Last remaining female white giraffe killed by poachers, along with her calf

  • Last remaining female white giraffe killed by poachers, along with her calf

Last remaining female white giraffe killed by poachers, along with her calf

Though in 2016, a white giraffe was reportedly sighted in Tarangire National Park, Tanzania, no reports have since emerged on its fate and the Ishaqbini Hirola conservancy holds that the Kenyan bull is the last worldwide, according to the United Kingdom -based Daily Mail news website.

Poaching is a major threat to reticulated giraffes, the endangered subspecies to which the white animals belong. The reserve is now home to just a single white giraffe - a male from the same family.

The only female white giraffe in Kenya and her calf have been killed by poachers at the Ishaqbini Hirola Conservancy.

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We are the only community in the white giraffe in the world. News of its discovery quickly spread around the world, with tourists flocking to the area to catch a glimpse of the rare animal. Strict action should be taken against such people. Which is all the more reason why some of the rarest species have been put under conservation, in a bid to keep the animals alive and from fading away into the annals of history.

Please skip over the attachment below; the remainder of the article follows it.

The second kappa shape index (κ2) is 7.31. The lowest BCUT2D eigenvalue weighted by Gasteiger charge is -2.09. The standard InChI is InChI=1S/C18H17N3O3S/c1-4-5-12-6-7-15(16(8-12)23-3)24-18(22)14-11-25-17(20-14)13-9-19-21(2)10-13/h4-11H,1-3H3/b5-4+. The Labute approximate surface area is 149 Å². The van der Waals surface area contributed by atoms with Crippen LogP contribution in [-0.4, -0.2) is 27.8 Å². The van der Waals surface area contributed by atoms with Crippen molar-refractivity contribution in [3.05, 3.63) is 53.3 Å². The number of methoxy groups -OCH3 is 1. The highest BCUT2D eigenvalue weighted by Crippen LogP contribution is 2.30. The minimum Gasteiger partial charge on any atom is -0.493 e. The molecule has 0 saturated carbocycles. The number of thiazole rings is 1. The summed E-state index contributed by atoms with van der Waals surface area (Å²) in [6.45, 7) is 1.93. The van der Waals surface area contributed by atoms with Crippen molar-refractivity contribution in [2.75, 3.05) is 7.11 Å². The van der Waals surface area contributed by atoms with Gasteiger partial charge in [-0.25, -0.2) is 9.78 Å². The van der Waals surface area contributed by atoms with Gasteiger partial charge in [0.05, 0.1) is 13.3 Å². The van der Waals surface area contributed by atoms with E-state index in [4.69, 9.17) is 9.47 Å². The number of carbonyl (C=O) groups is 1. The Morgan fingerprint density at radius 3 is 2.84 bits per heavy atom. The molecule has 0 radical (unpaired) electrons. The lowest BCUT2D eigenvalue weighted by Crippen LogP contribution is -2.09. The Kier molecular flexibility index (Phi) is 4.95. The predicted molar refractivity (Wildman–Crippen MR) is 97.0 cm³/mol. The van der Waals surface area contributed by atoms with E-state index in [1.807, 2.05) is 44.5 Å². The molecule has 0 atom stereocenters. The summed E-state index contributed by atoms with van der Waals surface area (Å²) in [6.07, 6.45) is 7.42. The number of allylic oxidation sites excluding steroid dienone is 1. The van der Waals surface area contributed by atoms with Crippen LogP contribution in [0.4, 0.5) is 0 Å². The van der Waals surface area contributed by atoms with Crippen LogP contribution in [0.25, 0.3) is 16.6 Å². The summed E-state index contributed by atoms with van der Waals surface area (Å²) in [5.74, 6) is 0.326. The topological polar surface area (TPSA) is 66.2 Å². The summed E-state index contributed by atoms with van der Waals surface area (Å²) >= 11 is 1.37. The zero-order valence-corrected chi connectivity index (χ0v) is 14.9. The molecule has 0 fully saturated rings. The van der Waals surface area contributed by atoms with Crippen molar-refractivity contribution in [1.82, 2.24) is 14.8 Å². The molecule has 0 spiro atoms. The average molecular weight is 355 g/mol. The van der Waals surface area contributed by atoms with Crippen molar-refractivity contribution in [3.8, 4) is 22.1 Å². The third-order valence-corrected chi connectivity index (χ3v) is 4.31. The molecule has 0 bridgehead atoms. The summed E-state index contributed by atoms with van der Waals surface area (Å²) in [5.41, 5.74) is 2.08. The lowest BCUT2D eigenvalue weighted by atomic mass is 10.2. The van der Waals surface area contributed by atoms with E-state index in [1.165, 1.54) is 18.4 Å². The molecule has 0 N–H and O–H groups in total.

He said that this is a long term loss.

White giraffe is an extremely rare species. These were important researches which now ceased.

Though the deaths of Kenya's white giraffes have made worldwide headlines, their fate, sadly, is not an unusual one. These were unique in themselves.

Footage of the rare giraffes filmed by the Hirola Conservation Programme in 2017. That same year, the giraffes received worldwide attention after video was captured of the mother and calf.

The first white giraffe was reported to be seen in Tanzania's Tarangear National Park in 2016 before Kenya.

"We are investigating reports of the deaths of a white Girrafe and a calf in Ishaqbini Conservancy in Garissa County". Considered "vulnerable" by the International Union for Conservation of Nature, there are about 97,000 of them in the wild, and their numbers have declined an estimated 40% in the past 30 years.

The white giraffe grabbed national and worldwide headlines in 2017 after its discovery due ti its unique white hide.